Banking Regulator Praises Response of China’s Internet and Fintech Giants to Anti-trust Measures


The head of the China Banking and Insurance Regulatory Commission (CBRIC) has praised the responses of the country’s online giants and fintech platforms to its ongoing anti-trust campaign.

In an interview with state-owned media published on 20 October, CBIRC head Guo Shuqing (郭树清) highlighted the unresolved prevalence of anti-competitive conduct in the Chinese financial sector.

“In certain areas and segments of Chinese finance, monopolies and inappropriate competition issues are now highly pronounced” said Guo.

Guo highlighted three key areas of concern, including:

  1. Disorderly expansion of industry capital in the financial sector: “China’s financial sector has attracted various forms of capital during its high-speed growth phase. With the investment of industry capital in stocks, and in particular the share control of financial institutions, if there is any non-compliant affiliate conduct, it can transform commercial risk into financial risk.”
  2. Illegal and non-compliant financial activities pursued under the banner of “financial innovation” and “online finance”: “There have been a number of enterprises and individuals who have used terms such as ‘online wealth management,’ ‘online lending,’ online insurance’ and ‘online crowd funding’ to attract funds from the public to invest in non-standard products and projects, culminating in the creation of bank-like platforms…not only are these platforms not subject to the capital restrictions, market restrictions and regulatory restrictions of banks, they also lack any risk control in the real sense of the word, and are highly likely to create shocks for financial activities in multiple areas.”
  3. Certain large-scale online platforms are involved in multiple types of financial operations and have engaged in inappropriate competition. “There are certain products and certain segments that have seen the formation of monopoly conditions and even the formation of ‘winner takes all’ conditions, that impede fair competition and lead to the obtaining of extra profits. Some platforms have breached existing financial regulations, engaged in regulatory arbitrage, mixed their financial operations with other commercial operations, and increased hidden risk in the financial system. Some platforms have also misled consumers into excessive consumption, harming the lawful rights and interests of consumers.”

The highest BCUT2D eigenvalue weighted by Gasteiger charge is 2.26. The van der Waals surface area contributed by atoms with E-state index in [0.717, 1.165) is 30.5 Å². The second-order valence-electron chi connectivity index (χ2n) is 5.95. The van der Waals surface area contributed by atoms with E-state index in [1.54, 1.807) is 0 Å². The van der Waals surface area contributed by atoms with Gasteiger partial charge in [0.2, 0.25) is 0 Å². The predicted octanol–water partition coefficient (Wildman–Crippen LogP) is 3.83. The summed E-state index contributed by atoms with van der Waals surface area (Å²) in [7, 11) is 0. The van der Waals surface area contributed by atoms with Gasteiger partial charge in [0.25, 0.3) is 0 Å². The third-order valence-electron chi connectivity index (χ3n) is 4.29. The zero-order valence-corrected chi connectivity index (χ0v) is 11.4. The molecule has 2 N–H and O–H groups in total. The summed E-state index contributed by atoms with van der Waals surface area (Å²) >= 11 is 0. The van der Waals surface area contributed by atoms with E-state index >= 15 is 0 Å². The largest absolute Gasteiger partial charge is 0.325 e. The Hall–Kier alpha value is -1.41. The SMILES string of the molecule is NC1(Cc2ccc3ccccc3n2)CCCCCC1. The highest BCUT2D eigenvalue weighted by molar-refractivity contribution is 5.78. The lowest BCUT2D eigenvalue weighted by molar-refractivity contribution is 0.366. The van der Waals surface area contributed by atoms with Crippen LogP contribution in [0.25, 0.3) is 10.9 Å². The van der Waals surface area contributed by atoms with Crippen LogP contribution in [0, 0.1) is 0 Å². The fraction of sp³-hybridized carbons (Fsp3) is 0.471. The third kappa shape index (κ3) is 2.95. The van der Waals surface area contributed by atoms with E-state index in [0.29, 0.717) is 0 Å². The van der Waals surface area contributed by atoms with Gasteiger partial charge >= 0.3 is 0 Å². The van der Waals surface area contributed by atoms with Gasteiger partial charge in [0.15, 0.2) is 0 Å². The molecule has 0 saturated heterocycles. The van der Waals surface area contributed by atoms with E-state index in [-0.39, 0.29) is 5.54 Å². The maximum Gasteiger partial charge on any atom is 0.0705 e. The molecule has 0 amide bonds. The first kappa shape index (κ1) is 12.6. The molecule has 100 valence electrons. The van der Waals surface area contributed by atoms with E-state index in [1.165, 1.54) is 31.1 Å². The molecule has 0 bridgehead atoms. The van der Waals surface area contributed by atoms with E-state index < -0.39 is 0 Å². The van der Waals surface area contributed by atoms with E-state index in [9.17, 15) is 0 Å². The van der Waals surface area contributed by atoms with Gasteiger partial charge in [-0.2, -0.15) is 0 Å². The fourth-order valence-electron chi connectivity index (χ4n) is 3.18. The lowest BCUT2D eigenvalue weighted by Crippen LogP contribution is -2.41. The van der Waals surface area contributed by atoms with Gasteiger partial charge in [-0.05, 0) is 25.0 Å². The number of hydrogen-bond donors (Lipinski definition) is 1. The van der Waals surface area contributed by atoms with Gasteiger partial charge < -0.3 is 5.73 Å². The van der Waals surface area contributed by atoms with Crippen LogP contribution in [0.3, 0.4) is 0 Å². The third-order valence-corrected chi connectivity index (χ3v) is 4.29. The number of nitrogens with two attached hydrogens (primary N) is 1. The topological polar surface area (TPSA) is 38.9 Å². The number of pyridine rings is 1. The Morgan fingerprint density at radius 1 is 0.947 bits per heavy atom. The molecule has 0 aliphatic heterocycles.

Guo nonetheless praised the responses of China’s Internet and fintech companies to the anti-trust measures of authorities, which have seen giants such as Ant Group, Tencent, DiDi Chuxing and ByteDance subjected to disciplinary regulatory discussions and penalties.

“With regard to the rectification measures for 14 online platforms, financial regulatory authorities have made mention of myriad problems, the majority of which have already obtained positive responses, and around half of which have been implemented,” said Guo. “There will be marked and substantive progress in this area prior to the end of the year.

Guo also highlighted the early effectiveness of the adoption of a slew of measures to restrain the formation of monopolies and the disorderly expansion of capital in the banking, insurance and securities sectors.

These include new laws governing major shareholders in banking and insurance institutions, the undertaking of a three year corporate governance action plan, and the strengthening of risk divides between real operations and financial operations.